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J Infect Dis. 1997 Mar;175(3):583-9.

Comparison of clinical diagnosis and standard laboratory and molecular methods for the diagnosis of genital ulcer disease in Lesotho: association with human immunodeficiency virus infection.

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Division of AIDS, Sexually Transmitted Diseases and Tuberculosis Laboratory Research, National Center for Infectious Diseases, Centers for Disease Control and Prevention, Atlanta, Georgia 30333, USA.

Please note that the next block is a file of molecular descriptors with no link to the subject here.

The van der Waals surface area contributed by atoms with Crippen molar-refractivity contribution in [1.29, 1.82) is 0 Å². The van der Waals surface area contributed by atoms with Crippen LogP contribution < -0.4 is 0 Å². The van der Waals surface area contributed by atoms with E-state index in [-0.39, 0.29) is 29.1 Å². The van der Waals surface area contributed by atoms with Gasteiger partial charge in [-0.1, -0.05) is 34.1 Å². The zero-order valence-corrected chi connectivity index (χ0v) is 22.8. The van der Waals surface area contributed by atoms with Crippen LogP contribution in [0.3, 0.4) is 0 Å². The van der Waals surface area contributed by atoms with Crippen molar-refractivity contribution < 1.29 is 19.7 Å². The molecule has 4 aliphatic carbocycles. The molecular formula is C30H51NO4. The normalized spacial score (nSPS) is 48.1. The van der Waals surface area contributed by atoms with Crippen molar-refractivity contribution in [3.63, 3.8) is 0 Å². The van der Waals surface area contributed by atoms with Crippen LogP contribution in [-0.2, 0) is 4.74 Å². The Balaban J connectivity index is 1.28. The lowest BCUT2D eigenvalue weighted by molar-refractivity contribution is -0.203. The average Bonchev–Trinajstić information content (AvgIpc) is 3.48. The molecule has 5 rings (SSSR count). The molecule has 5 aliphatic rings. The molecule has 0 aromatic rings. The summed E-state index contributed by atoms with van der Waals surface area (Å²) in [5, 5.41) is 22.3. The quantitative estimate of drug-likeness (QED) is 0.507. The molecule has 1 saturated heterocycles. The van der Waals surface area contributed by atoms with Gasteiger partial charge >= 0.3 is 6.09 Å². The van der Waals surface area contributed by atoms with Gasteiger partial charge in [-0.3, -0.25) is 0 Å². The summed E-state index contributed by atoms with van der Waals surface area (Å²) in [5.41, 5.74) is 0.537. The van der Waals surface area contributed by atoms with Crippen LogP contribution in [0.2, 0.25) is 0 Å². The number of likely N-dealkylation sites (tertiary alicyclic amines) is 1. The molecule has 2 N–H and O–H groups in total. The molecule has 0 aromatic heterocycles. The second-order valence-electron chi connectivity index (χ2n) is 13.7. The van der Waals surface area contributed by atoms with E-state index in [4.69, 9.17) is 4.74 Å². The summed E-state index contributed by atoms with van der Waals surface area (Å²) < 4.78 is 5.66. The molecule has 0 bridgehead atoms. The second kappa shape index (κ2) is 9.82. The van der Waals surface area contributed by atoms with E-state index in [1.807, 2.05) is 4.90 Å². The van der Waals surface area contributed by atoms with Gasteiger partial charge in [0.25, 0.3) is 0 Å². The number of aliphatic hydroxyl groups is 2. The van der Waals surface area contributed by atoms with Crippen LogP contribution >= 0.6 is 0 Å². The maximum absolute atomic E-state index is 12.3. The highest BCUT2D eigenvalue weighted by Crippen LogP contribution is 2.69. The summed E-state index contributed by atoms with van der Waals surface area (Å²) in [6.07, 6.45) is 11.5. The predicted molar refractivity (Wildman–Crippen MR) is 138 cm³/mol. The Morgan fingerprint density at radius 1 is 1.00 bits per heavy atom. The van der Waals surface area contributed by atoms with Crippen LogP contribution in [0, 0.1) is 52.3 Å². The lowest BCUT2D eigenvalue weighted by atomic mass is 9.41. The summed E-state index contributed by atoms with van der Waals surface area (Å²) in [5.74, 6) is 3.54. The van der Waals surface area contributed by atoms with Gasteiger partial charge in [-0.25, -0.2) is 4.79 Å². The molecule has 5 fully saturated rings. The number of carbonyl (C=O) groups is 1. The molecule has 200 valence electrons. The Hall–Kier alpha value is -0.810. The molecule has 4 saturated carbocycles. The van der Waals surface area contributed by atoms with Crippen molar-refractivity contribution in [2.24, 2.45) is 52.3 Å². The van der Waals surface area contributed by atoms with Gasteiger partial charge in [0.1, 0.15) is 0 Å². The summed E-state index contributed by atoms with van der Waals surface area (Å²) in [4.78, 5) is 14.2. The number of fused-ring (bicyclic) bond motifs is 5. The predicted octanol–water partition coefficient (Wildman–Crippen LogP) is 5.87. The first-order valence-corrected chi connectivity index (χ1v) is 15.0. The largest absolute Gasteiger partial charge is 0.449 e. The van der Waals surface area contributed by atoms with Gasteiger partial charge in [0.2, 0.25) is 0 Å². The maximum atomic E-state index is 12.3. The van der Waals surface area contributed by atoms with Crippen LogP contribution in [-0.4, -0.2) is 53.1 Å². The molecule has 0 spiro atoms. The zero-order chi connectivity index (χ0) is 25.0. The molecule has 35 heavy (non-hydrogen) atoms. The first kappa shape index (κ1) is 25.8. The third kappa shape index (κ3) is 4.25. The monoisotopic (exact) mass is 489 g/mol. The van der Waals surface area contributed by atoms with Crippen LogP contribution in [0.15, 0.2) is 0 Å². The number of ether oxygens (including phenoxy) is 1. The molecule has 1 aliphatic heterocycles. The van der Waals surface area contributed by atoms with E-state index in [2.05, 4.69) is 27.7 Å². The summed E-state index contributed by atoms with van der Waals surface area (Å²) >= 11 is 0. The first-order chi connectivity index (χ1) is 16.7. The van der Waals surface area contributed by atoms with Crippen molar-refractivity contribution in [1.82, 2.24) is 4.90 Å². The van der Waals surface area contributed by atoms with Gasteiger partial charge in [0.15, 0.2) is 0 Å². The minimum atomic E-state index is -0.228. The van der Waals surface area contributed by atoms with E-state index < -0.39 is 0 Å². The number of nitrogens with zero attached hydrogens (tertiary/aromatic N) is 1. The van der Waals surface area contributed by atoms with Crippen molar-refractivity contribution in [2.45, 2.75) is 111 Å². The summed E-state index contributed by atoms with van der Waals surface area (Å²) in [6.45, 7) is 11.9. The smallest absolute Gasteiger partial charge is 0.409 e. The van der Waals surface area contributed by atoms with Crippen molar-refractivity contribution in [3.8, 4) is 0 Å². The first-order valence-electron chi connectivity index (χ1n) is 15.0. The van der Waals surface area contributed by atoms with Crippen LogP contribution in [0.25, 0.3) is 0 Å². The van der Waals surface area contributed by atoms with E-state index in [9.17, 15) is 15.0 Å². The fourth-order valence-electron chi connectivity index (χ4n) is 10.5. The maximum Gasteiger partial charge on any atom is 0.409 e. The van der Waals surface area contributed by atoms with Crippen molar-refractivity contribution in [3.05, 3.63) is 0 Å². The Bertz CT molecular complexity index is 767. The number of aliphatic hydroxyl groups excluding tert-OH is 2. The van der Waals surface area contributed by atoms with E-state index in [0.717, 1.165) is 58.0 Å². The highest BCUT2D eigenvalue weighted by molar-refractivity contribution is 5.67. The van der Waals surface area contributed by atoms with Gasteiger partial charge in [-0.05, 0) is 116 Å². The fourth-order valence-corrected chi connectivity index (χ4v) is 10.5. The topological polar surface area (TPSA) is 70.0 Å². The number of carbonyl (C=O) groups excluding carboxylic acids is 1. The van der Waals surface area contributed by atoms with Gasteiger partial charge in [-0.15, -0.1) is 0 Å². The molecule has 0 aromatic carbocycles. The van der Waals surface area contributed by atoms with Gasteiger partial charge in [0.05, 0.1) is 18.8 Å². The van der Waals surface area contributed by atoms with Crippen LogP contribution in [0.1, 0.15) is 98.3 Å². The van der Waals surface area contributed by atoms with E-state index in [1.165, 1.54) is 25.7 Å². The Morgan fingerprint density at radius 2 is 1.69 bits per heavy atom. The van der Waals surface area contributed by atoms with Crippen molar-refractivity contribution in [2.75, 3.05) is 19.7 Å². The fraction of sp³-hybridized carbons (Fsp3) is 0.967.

A multiplex polymerase chain reaction (M-PCR) assay for Haemophilus ducreyi, Treponema pallidum, and herpes simplex virus (HSV) was compared with clinical and standard laboratory methods for the diagnosis of genital ulcer disease (GUD) in 105 patients; 36% were human immunodeficiency virus (HIV)-seropositive. Chancroid (80%), syphilis (8%), and genital herpes (8%) were the most frequent diagnoses. H. ducreyi and HSV were isolated from ulcers of 43% and 18% of patients, respectively; in 35%, all cultures were negative and the laboratory diagnosis indeterminate. M-PCR detected H. ducreyi, T. pallidum, and HSV in 56%, 23%, and 26% of patients, respectively; (no definitive diagnosis, 6%). The proportion of patients with more than one agent was 4% by culture and 17% by M-PCR (P = .002). Resolved sensitivities of M-PCR for H. ducreyi and HSV cultures were 95% and 93%, respectively. The sensitivities of H. ducreyi and HSV cultures were 75% and 60%, respectively. HSV, detected in 47% of specimens from HIV-infected versus 16% from HIV-uninfected patients (P < .001), may be emerging as a more frequent cause of GUD.

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